City of Pubs

LONDON, ENGLAND June 29th –  Across the road from my hotel is one of the classic pubs in London: Blackfriar’s. It wasn’t hard to understand why there are so many references to London pubs (public houses) in literature, theater, televison and movies. The reason for this catches your eye at every turn in the crowded heart of that huge city.  Literally, every block had at least one – with a brightly colored sign, some ornate painted wooden framing and spectacular flowers to invite you in from the hard-edged streets. Sometimes there were several in an area with high traffic and nearby office density.  Always, they were crowded after work.  The pub-food was some of the best “comfort food” I’ve ever eaten.  The company, for an old American tourist traveling alone over a few days, was remarkably friendly.  I even corresponded by email for a few months after returning to the States with a couple I met in the garden outside Blackfriar’s one evening. Yes, remarkably friendly, indeed!

Now, I had four days before Devin’s tour group departed and she moved her things to my room on a different floor of the Crowne Plaza. She certainly wouldn’t want me around the hotel, God forbid a startled encounter with her Daddy in the lobby or the restaurant!  They had a full series of tours and expeditions planned.  I did, too.  We’d meet up on Sunday July 1st for a surprise I’d arranged with the help of the hotel concierge: Tickets to the Concert for Diana at Wembley Stadium!  So, until then, I must keep myself both busy and away from the hotel.  Easily done. Alright then, let’s go dive into this place!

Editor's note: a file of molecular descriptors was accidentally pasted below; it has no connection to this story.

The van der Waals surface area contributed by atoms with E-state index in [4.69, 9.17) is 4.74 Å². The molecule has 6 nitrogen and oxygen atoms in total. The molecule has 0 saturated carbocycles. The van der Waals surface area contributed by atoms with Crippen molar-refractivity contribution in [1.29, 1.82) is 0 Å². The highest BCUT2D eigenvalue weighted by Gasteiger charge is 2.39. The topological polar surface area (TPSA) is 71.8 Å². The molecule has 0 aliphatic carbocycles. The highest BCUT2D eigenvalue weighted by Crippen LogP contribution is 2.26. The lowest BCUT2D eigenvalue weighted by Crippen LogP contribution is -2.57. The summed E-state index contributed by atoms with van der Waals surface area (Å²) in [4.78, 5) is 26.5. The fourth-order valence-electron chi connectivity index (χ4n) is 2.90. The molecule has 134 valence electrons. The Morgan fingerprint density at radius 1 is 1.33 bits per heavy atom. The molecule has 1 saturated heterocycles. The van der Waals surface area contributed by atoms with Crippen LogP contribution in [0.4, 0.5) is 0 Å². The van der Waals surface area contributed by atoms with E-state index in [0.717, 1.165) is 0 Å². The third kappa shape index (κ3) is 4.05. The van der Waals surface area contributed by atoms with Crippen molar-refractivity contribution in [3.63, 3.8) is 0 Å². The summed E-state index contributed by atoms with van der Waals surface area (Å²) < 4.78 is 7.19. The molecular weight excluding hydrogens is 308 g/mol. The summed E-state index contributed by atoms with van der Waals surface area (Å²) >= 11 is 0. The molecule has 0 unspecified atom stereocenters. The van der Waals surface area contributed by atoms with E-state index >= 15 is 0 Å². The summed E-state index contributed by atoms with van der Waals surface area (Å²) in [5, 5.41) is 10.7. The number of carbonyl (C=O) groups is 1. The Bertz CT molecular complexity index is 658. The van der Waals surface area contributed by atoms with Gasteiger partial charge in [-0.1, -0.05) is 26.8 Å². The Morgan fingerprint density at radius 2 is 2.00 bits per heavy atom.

The Punch Tavern 99 Fleet Street, London

The historic road variously called Fleet Street, The Strand, Ludgate Hill, Cannon Street and other names is still the same by-way generally following the north bank of the River Thames in an East-West direction from the Tower of London westward to St. James Park, Green Park and Buckingham Palace.  Along this fantastic road are some real architectural gems.  Just down the street from The Punch Tavern, towards the Royal Courts of Justice, is this marvelously middle-ages-looking The George. Frommer’s review of the place is as follows:   “Although the George’s half-timbered facade would make you believe it’s older than it is, this pub has been around only since 1723, when it was built as a coffeehouse. Set on the Strand, at the lower end of Fleet Street opposite the Royal Courts of Justice, the George is a favorite of barristers, their clients, and the handful of journalists who haven’t moved to other parts of London. The pub’s illustrious history saw Samuel Johnson having his mail delivered here and Oliver Goldsmith enjoying many tankards of what eventually became draught Bass.”

The George 213 Strand, London

The Old Bell Tavern was built in the 1670’s and has been a licensed tavern for over 300 years. Its worn appearance gives it a lived-in, cosy atmosphere. The rear leads out into the courtyard of St Bride’s Church.

The Old Bell Tavern 95 Fleet Street, London

Crown & Sugar Loaf 26 Bride Lane, London

The Cockpit 7 St Andrew's Hill, London - in the narrow alleys between Blackfriar's and St. Paul's

The Grosvenor Arms 2 Grosvenor Street, London

The Walrus & The Carpenter 45 Monument Street, London

The Roundhouse 1 Garrick Street, London

David in front of Brown's Pub 47 Maddox Street, Mayfair, London

Ye Olde Watling was rebuilt after the Great Fire of 1666.    Review from Frommer’s:  “On the ground level is a mellow pub. Upstairs is an intimate restaurant where, sitting at trestle tables under oak beams, you can dine on simple English main dishes for lunch. The menu varies daily, with such choices and reliable standbys as fish and chips, lasagna, fish cakes, and usually a vegetarian dish. All are served with two vegetables or salad, plus rice or potatoes.”

Ye Olde Watling dates to just after the Great Fire of 1666, and sits on an ancient 2,000-year old Roman road to Dover illustrated on their sign

Rainy passage through St. Michael's Alley